• 0 avatar
        jkross22

        Sam, fair point. They’re also a brand focused on fun to drive, and it’s acknowledged that except for the Miata, Mazda vehicles are just mid pack with regard to power. That’s not consistent with branding.

        The current 0-60 time is just under 8 seconds. Seems to me if they targeted the upper 6 second mark, they would have a more profitable trim option available. Kind of like what Ford has done with the high trim Fusion.

        • 0 avatar
          Sam Hell Jr

          Well, to extrapolate further, they might be waiting on the CX-9 to get the world re-acquainted with a $50k Mazda before they start rolling out hi-po trims.

          Also, you have to think there’s a North American 2.0T in the works, right?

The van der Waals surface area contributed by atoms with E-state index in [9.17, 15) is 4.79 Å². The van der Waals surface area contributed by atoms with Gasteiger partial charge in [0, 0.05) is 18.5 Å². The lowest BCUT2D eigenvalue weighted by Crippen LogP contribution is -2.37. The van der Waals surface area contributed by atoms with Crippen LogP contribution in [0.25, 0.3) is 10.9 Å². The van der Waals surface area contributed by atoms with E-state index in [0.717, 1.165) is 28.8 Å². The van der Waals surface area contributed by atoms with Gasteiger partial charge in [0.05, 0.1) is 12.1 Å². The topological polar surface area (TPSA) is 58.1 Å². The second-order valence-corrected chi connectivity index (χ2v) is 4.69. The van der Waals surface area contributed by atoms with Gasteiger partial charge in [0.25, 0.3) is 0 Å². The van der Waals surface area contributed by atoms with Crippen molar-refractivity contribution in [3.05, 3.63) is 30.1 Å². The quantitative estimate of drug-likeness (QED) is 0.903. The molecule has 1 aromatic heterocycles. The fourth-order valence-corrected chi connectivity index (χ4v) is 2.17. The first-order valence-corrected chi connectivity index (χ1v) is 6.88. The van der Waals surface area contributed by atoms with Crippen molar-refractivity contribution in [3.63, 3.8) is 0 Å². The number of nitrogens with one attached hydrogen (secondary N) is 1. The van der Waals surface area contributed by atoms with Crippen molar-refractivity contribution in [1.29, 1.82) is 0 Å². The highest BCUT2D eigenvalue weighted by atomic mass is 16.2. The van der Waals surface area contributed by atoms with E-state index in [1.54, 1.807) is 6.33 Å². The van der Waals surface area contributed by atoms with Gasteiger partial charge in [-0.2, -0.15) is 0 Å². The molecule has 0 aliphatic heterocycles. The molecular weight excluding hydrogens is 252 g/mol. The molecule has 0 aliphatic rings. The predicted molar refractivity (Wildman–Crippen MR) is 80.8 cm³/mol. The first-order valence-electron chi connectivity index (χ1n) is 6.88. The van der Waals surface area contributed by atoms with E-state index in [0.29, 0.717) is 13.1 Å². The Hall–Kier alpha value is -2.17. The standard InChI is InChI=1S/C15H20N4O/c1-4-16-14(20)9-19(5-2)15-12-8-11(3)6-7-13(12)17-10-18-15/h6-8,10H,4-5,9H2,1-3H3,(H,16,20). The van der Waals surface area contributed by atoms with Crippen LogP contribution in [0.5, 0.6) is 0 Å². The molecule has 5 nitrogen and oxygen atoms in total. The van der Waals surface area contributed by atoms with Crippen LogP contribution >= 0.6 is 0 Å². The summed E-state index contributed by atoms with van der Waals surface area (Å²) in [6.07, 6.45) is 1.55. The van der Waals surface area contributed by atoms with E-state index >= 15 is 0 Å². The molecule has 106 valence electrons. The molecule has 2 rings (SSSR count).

It suddenly occurs to me I’ve spent a not insignificant amount of time pondering Mazda’s business plans.

      • 0 avatar
        05lgt

        Pre skyactive models had fairly easy aftermarket swaps to higher power FoMoCo engines. You may be right on the newer designs though.

      • 0 avatar
        James2

        When the CX-9 came out a Mazda engineer said the 2.5 turbo would fit in the 6 and CX-5, so… what’s their excuse now?

        • 0 avatar
          SuperCarEnthusiast

          I think Mazda promise the 2.2L diesel back in 2012 for the U.S. marketplace and it has to be use in a vehicle or two here. The CX-5 is the logical choice – the way Mazda see it! Offer the 2.5L Turbo would be the consumers choice for the CX-5, but MazdaUSA would have use the diesel engine in some other models and that would hurt the egos of top management since it been a struggle for 5 years and counting for their precise diesel to get approval! LOL! It all political at this point! MazdaUSA knows everyone wants the 2.5T engine option in the CX-5!